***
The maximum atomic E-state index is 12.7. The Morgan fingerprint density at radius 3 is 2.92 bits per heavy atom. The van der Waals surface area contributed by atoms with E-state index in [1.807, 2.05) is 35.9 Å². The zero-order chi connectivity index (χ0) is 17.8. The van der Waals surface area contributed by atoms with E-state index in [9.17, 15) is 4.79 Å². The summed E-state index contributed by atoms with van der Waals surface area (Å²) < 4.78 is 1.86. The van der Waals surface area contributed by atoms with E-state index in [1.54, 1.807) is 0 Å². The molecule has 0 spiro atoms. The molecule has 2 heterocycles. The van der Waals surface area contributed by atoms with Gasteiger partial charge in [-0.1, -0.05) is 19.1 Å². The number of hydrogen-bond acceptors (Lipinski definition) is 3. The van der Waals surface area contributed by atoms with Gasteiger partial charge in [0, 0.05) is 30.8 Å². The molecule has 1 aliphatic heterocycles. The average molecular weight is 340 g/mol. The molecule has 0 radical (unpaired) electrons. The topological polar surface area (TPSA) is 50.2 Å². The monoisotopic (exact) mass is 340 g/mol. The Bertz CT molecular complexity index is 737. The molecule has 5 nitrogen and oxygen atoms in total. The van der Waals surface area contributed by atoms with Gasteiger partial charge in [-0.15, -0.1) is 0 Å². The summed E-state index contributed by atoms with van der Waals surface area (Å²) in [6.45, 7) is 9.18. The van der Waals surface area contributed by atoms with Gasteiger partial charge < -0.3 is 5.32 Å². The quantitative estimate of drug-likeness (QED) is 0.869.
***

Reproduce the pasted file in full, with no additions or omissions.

The maximum atomic E-state index is 12.7. The Morgan fingerprint density at radius 3 is 2.92 bits per heavy atom. The van der Waals surface area contributed by atoms with E-state index in [1.807, 2.05) is 35.9 Å². The zero-order chi connectivity index (χ0) is 17.8. The van der Waals surface area contributed by atoms with E-state index in [9.17, 15) is 4.79 Å². The summed E-state index contributed by atoms with van der Waals surface area (Å²) < 4.78 is 1.86. The van der Waals surface area contributed by atoms with E-state index in [1.54, 1.807) is 0 Å². The molecule has 0 spiro atoms. The molecule has 2 heterocycles. The van der Waals surface area contributed by atoms with Gasteiger partial charge in [-0.1, -0.05) is 19.1 Å². The number of hydrogen-bond acceptors (Lipinski definition) is 3. The van der Waals surface area contributed by atoms with Gasteiger partial charge in [0, 0.05) is 30.8 Å². The molecule has 1 aliphatic heterocycles. The average molecular weight is 340 g/mol. The molecule has 0 radical (unpaired) electrons. The topological polar surface area (TPSA) is 50.2 Å². The monoisotopic (exact) mass is 340 g/mol. The Bertz CT molecular complexity index is 737. The molecule has 5 nitrogen and oxygen atoms in total. The van der Waals surface area contributed by atoms with Gasteiger partial charge in [-0.15, -0.1) is 0 Å². The summed E-state index contributed by atoms with van der Waals surface area (Å²) in [6.45, 7) is 9.18. The van der Waals surface area contributed by atoms with Gasteiger partial charge < -0.3 is 5.32 Å². The quantitative estimate of drug-likeness (QED) is 0.869.